Good afternoon, I'm a little late with my post due to an unscheduled bout of tonsilitis in the house (!) but I am delighted to show you at last, something I made with the new stamp set USA 1776. This set along with Country labels 4 will be available on the store from Wednesday!
Just in case you have not seen them already, here are the DT ladies who are previewing with me today!
USA 1776 is a large image based set of 19 stamps. It's perfect for 4th of July celebrations of course but it's quite a versatile set in that as well as celebrating Americana, you will find it ideal for celebratory cards of many types.
For my fist project I wanted to show you what you can do with just TWO of the stamps from the set. These are the kite shaped stamps and yes, you could use them to create kite designs on your cards, but they were specifically designed to make Americana style stars! Love me some stars!
There is a starred kite and a striped kite
I'm going to work a little backwards in this post - there are some how-to images at the end, but right up front I wanted to show you what you can make with these two kite stamps and a Spellbinders Star die template - the largest one in the set.
Aren't they pretty? While I was experimenting with the stars and stripes I thought I'd try out another idea, I stamped the landing eagle image 5 times in the star shape, quite liked it!
There is more than one way to make up these stars and I have a little round up of the easiest ways to do it here.
1. Cut first, stamp after.
You can trim out the stars with your die fist and then line up the kite shaped stamp on each point. doing this will create a star with space in between the stamped images.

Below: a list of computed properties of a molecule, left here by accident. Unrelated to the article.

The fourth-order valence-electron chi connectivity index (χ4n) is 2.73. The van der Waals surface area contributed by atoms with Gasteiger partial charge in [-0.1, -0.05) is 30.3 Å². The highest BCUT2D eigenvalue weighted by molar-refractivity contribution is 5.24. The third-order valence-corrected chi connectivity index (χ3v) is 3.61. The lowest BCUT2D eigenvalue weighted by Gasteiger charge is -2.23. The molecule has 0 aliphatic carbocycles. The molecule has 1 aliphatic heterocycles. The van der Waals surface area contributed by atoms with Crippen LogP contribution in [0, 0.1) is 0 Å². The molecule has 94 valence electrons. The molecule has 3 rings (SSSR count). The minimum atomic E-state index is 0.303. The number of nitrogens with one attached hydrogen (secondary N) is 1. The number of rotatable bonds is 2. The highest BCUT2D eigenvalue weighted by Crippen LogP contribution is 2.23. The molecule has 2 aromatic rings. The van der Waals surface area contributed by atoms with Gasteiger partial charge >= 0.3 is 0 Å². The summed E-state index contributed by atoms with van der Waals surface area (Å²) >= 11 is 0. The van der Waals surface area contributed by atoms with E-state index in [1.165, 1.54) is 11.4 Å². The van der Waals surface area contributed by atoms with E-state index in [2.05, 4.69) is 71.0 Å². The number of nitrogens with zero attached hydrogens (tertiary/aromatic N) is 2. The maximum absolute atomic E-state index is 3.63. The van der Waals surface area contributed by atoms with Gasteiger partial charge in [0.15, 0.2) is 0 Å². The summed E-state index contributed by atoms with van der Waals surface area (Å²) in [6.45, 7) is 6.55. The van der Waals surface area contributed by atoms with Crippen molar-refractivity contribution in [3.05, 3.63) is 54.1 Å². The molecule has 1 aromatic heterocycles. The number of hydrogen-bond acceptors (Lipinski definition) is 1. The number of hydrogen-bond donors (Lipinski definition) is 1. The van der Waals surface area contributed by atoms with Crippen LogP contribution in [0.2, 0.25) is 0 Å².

2. Stamp first, cut after
I like to stamp the star kite first and then do stripes either side - this way, if my lining up is not accurate and the last point overlaps a little, then it's only stripes on stripes which is not as eye-catching as stripes on top of stars. Making the satr this way gives you a star with no spaces in between the stamped images.
See the contrast below
3. Cut, then stamp alternative.
If you have already trimmed out your stars, and want to be sure that your stamped star is perfectly centred and has no gaps, you can do this - use a ruler to draw a line from a point of the star to the dip in between the opposite two points. Repeat this on another point, where the lines intersect is the perfect centre of your die cut star. I marked it by piercing a little hole, see the second pic. It is so easy to line up your first kite stamp on this pierced hole and get your first impression perfectly centred. Just carry on stamping your star using the first impression as your giude, it could not be simpler.
this method gives you a perfect star with no gaps.
4. Adding dimension -
I used my Scor-Pal to crease my star, working from the points to the opposite side. I flipped the star over and folded the star a little to really define those creases, then I sponged with Corduroy Distress ink to antique it a little. I really like to use stars that have the gaps in between the stripes and stars for this. If I was going to keep my star flat and uncreased I might prefer a star with no gaps, it's all down to what look you want to achieve.
Now that you know how, you can experiment with the design of your stars, this simple masking technique using a post it note gives you yet more options for the design of your stars - this is where clear stamps really come into their own - you can see what you are doing.
Notice how I use the edge of the green post-it note as a guide, I position my stars kite so that the centre row of stars is bisected by the post it note, this ensures perfect placement - the stamps are designed to be symmetrical so that you can use little tricks like this to help you get them in the perfect position. This method above produces this star below.
Sure hope it tickles!!!